by October 7, 2010 0 comments

Over the next decade (2010 to 2020), digital information in India will grow from 40,000 petabytes (1,024 terabytes make one petabyte) to 2.3 million petabytes, twice as fast as the worldwide rate. EMC Corporation reveals this findings of the IDC Digital Universe Study titled “The Digital Universe in India” and its key initiatives to address customer challenges associated with the digital information deluge.
According to the IDC study, the share of India’s digital information is expected to grow 60-fold by 2020, thanks to drivers such as digitization of TV network, 3G/BWA network, increased adoption of IT by small and medium businesses and individuals, and ambitious government initiatives such as Unique ID project.

Today in India both enterprise and individuals are generating huge amount of digital information from various sources including cameras, camcorder, digital TV, phones, surveillance devices, sharing and downloading of movies, scanners, etc. At 40,000 petabytes, the current level, India’s digital information will be equivalent of information stored in 2.5 billion fully-loaded 16 GB iPads. If these iPads were to be stacked flat one on top of the other, it would make 4.6 lakh separate towers, each as high as the Qutub Minar! And if the 2.5 billion iPads were laid end-to-end, they would be equal to a continuous line of more than 197 million Tata Nano cars. However, ‘this digital explosion will pose significant challenges for CIO and IT managers for two reasons,’ Manoj Chugh, President, EMC India and SAARC, said at a conference. First, enterprises have responsibility for the storage, protection and management of 80 percent of the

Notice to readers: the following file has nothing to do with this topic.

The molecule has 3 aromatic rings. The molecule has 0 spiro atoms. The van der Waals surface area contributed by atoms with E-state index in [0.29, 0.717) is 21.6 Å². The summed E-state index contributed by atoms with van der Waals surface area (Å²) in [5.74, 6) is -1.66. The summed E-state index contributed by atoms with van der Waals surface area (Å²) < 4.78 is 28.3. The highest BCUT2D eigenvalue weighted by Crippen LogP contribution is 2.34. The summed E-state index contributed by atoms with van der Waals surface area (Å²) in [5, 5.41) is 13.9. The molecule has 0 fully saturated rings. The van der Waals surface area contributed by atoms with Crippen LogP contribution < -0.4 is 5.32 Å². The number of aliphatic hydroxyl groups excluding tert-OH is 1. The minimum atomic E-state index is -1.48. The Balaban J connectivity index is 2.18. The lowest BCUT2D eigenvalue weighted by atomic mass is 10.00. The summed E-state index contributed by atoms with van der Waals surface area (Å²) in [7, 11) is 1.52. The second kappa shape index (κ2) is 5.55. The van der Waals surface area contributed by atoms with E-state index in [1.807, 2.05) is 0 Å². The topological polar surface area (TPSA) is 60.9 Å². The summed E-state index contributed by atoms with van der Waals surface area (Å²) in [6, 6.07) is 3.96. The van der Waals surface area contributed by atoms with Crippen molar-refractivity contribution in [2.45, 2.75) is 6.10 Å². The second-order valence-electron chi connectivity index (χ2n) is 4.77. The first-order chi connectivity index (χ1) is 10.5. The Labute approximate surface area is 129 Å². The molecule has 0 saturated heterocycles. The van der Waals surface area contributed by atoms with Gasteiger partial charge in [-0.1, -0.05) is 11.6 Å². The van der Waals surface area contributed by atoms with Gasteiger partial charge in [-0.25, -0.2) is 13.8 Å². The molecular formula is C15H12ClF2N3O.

Digital Universe’s data, and this liability will only increase as social networking and Web 2.0 technologies continue to impact the enterprise. Second, while digital information will grow 60-fold, enterprise investments in IT and staffing will grow only in single digits. The cumulative effect is driving CIOs to transform traditional infrastructures into private cloud data centers that offer internal and external customers IT as a service.

‘The digital information deluge reinforces India’s emergence as a knowledge economy and this will translate into a significant market opportunity in India over the next decade,’ he further added.

The huge gap, mismatch
The EMC study reveals a growing mismatch between the digital information being created and the availability of storage capacity in the country. Today in India we are creating 50% more information than the capacity that exists to store them. This number will grow to 80 percent over the next decade, Chug added. Even though the digital information is set to grow 60-fold, enterprise investments in IT and staffing is projected to grow only in single digits. ‘The cumulative effect is driving CIOs to transform traditional infrastructures into private ‘cloud’ data centers that offer internal and external customers, IT as a service,’ he said.

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